Personal logo Cardinal Hawkwood Supporting Member of TMP20 Oct 2017 8:22 p.m. PST

and the chosen weapon of Clyde Barrow

picture

Personal logo jdginaz Supporting Member of TMP20 Oct 2017 10:58 p.m. PST

Funny thing is neither weapon his is holding is a BAR, the top one is a 30-40 Krag the other appears to be a cut down shotgun

Personal logo jdginaz Supporting Member of TMP20 Oct 2017 11:03 p.m. PST

Funny thing is neither weapon his is holding is a BAR, the top one is a 30-40 Krag the other appears to be a cut down Browning semi-auto model 98 .shotgun

UshCha Supporting Member of TMP21 Oct 2017 12:54 a.m. PST

Its interesting. The Garand was a better rifle so there may be some argument that the overall firepower of a US squad with a BAR was not much worse than the Brits with a BREN. Not only that but the US are going back to theis concept, away from the Squad automatic weapon, acknowleging that it will not have the same suppressive effect as a Squad Automatic wepon.

surdu2005 Sponsoring Member of TMP21 Oct 2017 1:44 a.m. PST

That is NOT what they are acknowledging. The Marines have done some interesting studies. The M-27 rifle has more range than the M- 4 and has a slightly higher rate of fire. The Marines believe that fewer but better placed rounds have a more suppressive effect than a lot of inaccurate rounds. In the meantime the Army is looking to dump 5.56 and go back to 7.62. After 30 years in the Army, both ideas have some merit.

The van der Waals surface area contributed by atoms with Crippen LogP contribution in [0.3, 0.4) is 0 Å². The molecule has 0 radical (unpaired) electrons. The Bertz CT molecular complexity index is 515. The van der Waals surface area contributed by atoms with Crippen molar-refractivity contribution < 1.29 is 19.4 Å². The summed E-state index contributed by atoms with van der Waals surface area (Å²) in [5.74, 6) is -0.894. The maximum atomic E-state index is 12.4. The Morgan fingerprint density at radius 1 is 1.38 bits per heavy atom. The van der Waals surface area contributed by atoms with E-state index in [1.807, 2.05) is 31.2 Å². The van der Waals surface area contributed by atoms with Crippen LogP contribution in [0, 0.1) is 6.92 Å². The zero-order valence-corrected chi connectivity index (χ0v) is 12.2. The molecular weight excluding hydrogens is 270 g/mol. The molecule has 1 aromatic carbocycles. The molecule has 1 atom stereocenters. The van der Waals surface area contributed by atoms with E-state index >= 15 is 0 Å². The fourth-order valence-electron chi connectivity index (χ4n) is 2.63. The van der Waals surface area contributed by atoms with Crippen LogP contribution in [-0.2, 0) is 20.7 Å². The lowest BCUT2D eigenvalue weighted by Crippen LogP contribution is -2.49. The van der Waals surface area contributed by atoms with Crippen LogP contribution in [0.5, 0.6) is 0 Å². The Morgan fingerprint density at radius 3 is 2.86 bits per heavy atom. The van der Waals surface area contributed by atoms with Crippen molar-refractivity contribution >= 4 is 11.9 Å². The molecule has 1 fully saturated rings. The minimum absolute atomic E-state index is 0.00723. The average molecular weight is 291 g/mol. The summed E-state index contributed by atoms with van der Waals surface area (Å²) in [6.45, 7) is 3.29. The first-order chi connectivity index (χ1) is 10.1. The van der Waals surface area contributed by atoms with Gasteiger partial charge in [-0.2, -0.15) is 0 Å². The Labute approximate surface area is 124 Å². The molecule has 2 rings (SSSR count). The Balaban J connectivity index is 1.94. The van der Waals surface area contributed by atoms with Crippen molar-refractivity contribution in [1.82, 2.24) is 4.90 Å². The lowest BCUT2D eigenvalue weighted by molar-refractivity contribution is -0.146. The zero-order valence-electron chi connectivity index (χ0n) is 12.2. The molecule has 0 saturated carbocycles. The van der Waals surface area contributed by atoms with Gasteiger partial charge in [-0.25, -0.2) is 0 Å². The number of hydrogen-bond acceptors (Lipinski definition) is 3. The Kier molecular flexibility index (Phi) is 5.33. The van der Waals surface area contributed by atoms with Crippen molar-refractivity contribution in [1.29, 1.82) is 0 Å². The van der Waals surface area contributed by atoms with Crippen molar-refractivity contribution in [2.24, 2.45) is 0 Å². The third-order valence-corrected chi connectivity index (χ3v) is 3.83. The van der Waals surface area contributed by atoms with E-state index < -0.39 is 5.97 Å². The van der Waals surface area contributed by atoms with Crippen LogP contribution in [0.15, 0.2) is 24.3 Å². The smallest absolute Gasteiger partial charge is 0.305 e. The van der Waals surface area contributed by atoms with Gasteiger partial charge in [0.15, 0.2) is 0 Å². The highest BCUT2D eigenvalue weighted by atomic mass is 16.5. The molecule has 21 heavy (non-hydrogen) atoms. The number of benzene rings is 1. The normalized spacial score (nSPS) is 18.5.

I don't have the URL handy, but there are a couple of really nice videos on YouTube by a professor of mine at West Point, named Alphin. He did a comparison video of the BAR vs. the MG-34/42 and a US squad versus a German squad. These are almost 30 years old, but they were part of his master's thesis, if I recall correctly.

mwindsorfw Supporting Member of TMP21 Oct 2017 3:23 a.m. PST

Thanks Surdu2005, the video was most instructional. Here is the URL: YouTube link

Personal logo Patrick R Supporting Member of TMP21 Oct 2017 4:50 a.m. PST

The BAR started off as a weapon designed to help soldiers cross no-man's land. The original model didn't have a bipod and featured a cup on the belt to fit the stock that would allow a trooper to fire semi-automatic shots and suppress enemy troops until they got in close, switch to full auto and start to clean up the enemy trench.

The very idea that US Doughboys were expected to walk across the battlefield, shooting their way in, shows that they had a very wrong idea of actual combat conditions on the Western Front and despite the French and British trying to tell them their tactics emphasizing things like walking fire and long range marksmanship were utter rubbish, US commanders persisted with them until the end of the war.

In the post-war era the US army didn't quite know what to do with the BAR. The Belgians and Poles looked at the problem and converted them into relatively effective light machineguns by adding a pistol grip for better control and a quick-change barrel. Because the weapon was meant to be fired from a bipod the magazines were kept short so they would not hit the ground and get damaged or make it hard to reload.